Medical staff credentialing, including the delineation of clinical privileges for each staff member, represents a cornerstone in the hospital quality assurance program. The process involves the evaluation and verification of a practitioner's professional competence and conduct based on his/her education and training, previous professional experience, personal background, and peer assessment. Once the practitioner's credentials have been confirmed and approved, clinical privileges are extended by the hospital, matching the practitioner's documented competence and skills with the standards and resources of the institution.
Because of the many significant differences between individual hospitals (ie, size, services provided, geographic location, population served, organization of the medical staff, fiscal and administrative characteristics), no one method for credentialing is universally applicable. The medical staff of each hospital is therefore responsible for establishing its own procedures for credentialing. There are certain elements, however, required in each hospital's credentialing process:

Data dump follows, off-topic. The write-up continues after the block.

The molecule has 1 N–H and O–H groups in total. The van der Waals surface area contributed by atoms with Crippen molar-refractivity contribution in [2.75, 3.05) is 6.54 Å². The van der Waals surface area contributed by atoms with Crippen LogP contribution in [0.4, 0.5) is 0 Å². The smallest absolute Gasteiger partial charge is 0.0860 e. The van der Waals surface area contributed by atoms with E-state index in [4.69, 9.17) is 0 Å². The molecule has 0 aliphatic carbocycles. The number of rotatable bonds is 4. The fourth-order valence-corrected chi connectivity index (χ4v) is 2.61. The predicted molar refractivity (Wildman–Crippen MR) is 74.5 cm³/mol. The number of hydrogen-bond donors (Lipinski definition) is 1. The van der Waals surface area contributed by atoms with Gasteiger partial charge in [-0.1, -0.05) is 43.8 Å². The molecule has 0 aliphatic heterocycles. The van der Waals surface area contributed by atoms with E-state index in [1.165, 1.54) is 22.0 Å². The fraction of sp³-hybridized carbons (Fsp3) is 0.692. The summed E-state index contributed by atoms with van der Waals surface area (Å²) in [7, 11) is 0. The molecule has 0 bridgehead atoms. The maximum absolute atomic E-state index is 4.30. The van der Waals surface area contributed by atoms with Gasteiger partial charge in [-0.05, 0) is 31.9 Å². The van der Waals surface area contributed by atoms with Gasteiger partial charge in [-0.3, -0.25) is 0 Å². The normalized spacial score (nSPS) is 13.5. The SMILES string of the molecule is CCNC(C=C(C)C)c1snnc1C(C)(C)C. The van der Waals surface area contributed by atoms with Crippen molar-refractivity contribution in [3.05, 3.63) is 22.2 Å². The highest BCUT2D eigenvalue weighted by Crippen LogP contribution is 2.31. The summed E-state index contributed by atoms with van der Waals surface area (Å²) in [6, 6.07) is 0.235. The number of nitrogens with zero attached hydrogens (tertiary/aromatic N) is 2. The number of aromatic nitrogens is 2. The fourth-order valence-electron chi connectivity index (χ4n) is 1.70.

1. It must be thorough, fair, and timely and involve unbiased and good-faith peer review. Any possible malicious use of the peer review process is not acceptable.
2. The etire credentialing process must be clearly described in the medical staff bylaws. Included inn this description should be mechanisms for appeal and guaranteed due process for disputes concerning disciplinary actions and for changes in or revocation of privileges. The medical staff bylaws should also incorporate provisions of the federal Health Care Quality Improvement Act of 1986 as well as reference provisions of applicable state laws, to help achieve or describe available immunities annd protections for the hospital and peer review committee members from various legal liabilities.
- Received December 4, 1989.
- Accepted December 5, 1989.
- Copyright © 1990 by the American Academy of Pediatrics